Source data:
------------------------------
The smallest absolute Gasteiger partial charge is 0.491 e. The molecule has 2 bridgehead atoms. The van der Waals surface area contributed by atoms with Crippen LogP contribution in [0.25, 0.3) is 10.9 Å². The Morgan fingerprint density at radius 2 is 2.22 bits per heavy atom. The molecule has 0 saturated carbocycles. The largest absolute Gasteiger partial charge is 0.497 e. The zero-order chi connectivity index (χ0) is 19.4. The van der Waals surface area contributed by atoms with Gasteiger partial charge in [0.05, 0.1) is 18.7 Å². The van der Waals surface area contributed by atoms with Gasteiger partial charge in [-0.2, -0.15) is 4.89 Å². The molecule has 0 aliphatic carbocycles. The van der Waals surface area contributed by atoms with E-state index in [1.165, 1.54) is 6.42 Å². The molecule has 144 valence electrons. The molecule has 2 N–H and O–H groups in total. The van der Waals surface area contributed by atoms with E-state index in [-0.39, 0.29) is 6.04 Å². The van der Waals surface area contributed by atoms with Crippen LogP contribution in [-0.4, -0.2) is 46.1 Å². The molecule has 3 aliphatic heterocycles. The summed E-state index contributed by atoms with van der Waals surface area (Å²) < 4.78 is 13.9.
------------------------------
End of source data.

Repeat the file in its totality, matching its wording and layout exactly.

The smallest absolute Gasteiger partial charge is 0.491 e. The molecule has 2 bridgehead atoms. The van der Waals surface area contributed by atoms with Crippen LogP contribution in [0.25, 0.3) is 10.9 Å². The Morgan fingerprint density at radius 2 is 2.22 bits per heavy atom. The molecule has 0 saturated carbocycles. The largest absolute Gasteiger partial charge is 0.497 e. The zero-order chi connectivity index (χ0) is 19.4. The van der Waals surface area contributed by atoms with Gasteiger partial charge in [0.05, 0.1) is 18.7 Å². The van der Waals surface area contributed by atoms with Gasteiger partial charge in [-0.2, -0.15) is 4.89 Å². The molecule has 0 aliphatic carbocycles. The van der Waals surface area contributed by atoms with E-state index in [1.165, 1.54) is 6.42 Å². The molecule has 144 valence electrons. The molecule has 2 N–H and O–H groups in total. The van der Waals surface area contributed by atoms with E-state index in [-0.39, 0.29) is 6.04 Å². The van der Waals surface area contributed by atoms with Crippen LogP contribution in [-0.4, -0.2) is 46.1 Å². The molecule has 3 aliphatic heterocycles. The summed E-state index contributed by atoms with van der Waals surface area (Å²) < 4.78 is 13.9.